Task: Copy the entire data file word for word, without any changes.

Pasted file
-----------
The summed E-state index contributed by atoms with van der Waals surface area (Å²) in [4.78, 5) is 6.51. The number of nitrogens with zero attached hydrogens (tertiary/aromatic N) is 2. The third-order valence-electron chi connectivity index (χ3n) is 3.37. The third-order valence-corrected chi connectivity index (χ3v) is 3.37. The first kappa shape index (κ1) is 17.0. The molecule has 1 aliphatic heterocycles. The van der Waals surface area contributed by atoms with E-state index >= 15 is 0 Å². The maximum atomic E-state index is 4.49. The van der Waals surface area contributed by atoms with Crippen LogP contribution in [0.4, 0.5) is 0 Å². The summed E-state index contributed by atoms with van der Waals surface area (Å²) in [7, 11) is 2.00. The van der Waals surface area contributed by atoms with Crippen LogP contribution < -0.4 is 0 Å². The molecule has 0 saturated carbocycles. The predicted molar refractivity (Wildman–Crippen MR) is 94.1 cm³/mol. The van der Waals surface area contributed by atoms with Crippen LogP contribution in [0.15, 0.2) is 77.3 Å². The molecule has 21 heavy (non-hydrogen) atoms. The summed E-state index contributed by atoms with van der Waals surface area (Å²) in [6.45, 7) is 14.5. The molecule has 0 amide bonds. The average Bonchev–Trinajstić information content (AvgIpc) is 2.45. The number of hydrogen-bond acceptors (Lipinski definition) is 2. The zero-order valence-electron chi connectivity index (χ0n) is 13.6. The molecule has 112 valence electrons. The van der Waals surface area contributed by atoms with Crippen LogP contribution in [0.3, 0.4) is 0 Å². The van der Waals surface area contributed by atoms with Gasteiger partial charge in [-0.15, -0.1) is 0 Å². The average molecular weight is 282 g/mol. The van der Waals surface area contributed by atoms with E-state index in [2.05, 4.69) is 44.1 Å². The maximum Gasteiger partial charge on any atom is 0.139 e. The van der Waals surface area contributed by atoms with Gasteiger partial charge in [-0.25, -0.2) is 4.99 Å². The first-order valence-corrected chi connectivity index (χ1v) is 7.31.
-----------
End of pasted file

The summed E-state index contributed by atoms with van der Waals surface area (Å²) in [4.78, 5) is 6.51. The number of nitrogens with zero attached hydrogens (tertiary/aromatic N) is 2. The third-order valence-electron chi connectivity index (χ3n) is 3.37. The third-order valence-corrected chi connectivity index (χ3v) is 3.37. The first kappa shape index (κ1) is 17.0. The molecule has 1 aliphatic heterocycles. The van der Waals surface area contributed by atoms with E-state index >= 15 is 0 Å². The maximum atomic E-state index is 4.49. The van der Waals surface area contributed by atoms with Crippen LogP contribution in [0.4, 0.5) is 0 Å². The summed E-state index contributed by atoms with van der Waals surface area (Å²) in [7, 11) is 2.00. The van der Waals surface area contributed by atoms with Crippen LogP contribution < -0.4 is 0 Å². The molecule has 0 saturated carbocycles. The predicted molar refractivity (Wildman–Crippen MR) is 94.1 cm³/mol. The van der Waals surface area contributed by atoms with Crippen LogP contribution in [0.15, 0.2) is 77.3 Å². The molecule has 21 heavy (non-hydrogen) atoms. The summed E-state index contributed by atoms with van der Waals surface area (Å²) in [6.45, 7) is 14.5. The molecule has 0 amide bonds. The average Bonchev–Trinajstić information content (AvgIpc) is 2.45. The number of hydrogen-bond acceptors (Lipinski definition) is 2. The zero-order valence-electron chi connectivity index (χ0n) is 13.6. The molecule has 112 valence electrons. The van der Waals surface area contributed by atoms with Crippen LogP contribution in [0.3, 0.4) is 0 Å². The van der Waals surface area contributed by atoms with Gasteiger partial charge in [-0.15, -0.1) is 0 Å². The average molecular weight is 282 g/mol. The van der Waals surface area contributed by atoms with E-state index in [2.05, 4.69) is 44.1 Å². The maximum Gasteiger partial charge on any atom is 0.139 e. The van der Waals surface area contributed by atoms with Gasteiger partial charge in [-0.25, -0.2) is 4.99 Å². The first-order valence-corrected chi connectivity index (χ1v) is 7.31.